Updated: Oct 10, 2022
When it comes to "Aboriginal Style" artwork, it probably is fake. The phrase "Aboriginal style" stipulates that a person has created artwork of a particular style, usually to copy or mass produce items, whether it be artwork such as painting or cultural items such as boomerangs, yidaki (didgeridoo), coolamons, bull-roarers, etc.
It is not illegal to sell fake Aboriginal-style souvenirs under Australian Competition and Consumer (ACCC) laws. However, First Nations culture is its own identity and should not be exploited by anyone. The art itself expresses personal stories and songs of culture and people. When these works are copied, it denigrates the cultural identity of First Nations people and becomes a misrepresentation of Aboriginal culture.
Some people including businesses in foreign countries believe they can copy cultural works without providing any recognition to First Nations people. Despite 'good intentions,' replicating an artwork is not only unethical but may be offensive to First Nations people, particularly where there is a lack of understanding behind culture and the replicated artwork itself i.e. some paintings contain sacred knowledge that is not intended to be painted by the opposite sex.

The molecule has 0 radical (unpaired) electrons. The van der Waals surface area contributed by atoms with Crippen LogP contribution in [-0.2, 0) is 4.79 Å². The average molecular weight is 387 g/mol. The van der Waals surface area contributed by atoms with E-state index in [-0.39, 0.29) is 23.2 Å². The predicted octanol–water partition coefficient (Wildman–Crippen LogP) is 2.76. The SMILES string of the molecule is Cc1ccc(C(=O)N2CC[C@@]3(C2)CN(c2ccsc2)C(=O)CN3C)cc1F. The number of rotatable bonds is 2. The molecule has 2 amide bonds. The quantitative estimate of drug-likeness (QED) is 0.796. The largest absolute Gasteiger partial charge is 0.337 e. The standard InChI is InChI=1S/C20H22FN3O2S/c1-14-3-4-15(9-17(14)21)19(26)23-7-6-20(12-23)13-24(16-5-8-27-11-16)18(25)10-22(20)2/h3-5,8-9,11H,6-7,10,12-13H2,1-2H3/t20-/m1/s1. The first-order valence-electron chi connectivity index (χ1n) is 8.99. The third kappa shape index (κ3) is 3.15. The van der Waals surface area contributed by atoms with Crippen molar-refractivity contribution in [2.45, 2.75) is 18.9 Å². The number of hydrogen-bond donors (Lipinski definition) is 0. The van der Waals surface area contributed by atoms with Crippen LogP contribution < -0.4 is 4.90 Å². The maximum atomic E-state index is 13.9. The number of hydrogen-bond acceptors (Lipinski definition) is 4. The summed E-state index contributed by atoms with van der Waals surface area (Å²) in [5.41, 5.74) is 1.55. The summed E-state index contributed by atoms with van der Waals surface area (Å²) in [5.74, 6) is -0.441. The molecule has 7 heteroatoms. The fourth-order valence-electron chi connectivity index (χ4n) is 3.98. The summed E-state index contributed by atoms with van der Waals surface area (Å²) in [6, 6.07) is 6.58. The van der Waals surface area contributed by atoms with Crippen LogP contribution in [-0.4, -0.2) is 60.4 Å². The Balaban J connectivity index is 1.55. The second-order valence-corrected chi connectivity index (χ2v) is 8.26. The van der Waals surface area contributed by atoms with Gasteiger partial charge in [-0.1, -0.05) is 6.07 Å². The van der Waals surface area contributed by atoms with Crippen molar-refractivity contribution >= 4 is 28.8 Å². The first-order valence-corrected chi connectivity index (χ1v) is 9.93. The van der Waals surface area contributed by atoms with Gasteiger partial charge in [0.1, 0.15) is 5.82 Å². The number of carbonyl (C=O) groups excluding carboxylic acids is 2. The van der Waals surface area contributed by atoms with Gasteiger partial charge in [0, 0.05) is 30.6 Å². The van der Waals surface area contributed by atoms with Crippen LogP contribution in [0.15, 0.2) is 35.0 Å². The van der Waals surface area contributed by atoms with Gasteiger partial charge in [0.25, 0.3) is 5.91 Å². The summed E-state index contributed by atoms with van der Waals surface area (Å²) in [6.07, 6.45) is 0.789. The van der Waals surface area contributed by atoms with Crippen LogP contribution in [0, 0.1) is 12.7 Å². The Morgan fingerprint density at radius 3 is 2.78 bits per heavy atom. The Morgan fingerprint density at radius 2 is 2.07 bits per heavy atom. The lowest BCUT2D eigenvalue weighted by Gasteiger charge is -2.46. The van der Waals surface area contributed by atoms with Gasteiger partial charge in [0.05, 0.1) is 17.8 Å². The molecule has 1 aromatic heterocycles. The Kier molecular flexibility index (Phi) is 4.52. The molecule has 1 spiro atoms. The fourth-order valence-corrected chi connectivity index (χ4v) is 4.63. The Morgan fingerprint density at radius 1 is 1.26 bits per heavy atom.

'We are enough', Charlotte Allingham. Charlotte is a Wiradjuri, Ngiyampaa artist from New South Wales with family ties to Condobolin and Ivanhoe communities. Charlotte is known for her detailed and bold illustrations that explore her cultural identity and the impacts of colonisation in Australia for Indigenous people. With highly detailed and bold illustrations, Charlotte challenges the perception of Indigenous people in a range of themes of modern subcultures, occultism and First Nation's futurism. Covering topics from community connection, body positivity to black strength and power, Charlotte’s works respond to current political and social issues and are often used to represent Indigenous and LGBTQI+ movements, events, and design.
How do I find truly authentic artworks and items?
It is imperative that consumers conduct their own research into the products first, buy from Aboriginal-owned businesses and ask questions about the Artists and items. Commonly there are four elements used to identify an artwork as “authentic” Aboriginal:
“The ecosystem, the environment we live in is full of natural resources. Our art is our resource, it belongs to us, we use it in a ceremonial context; it is a resource for our survival. If control of that resource is taken away from us, we cannot meet our cultural obligations; we cannot use it for our families’ benefit. Exploiting our resource needs to be negotiated on our terms, we need to have control of how that’s done”
Dr Marika, Yolngu (Artist)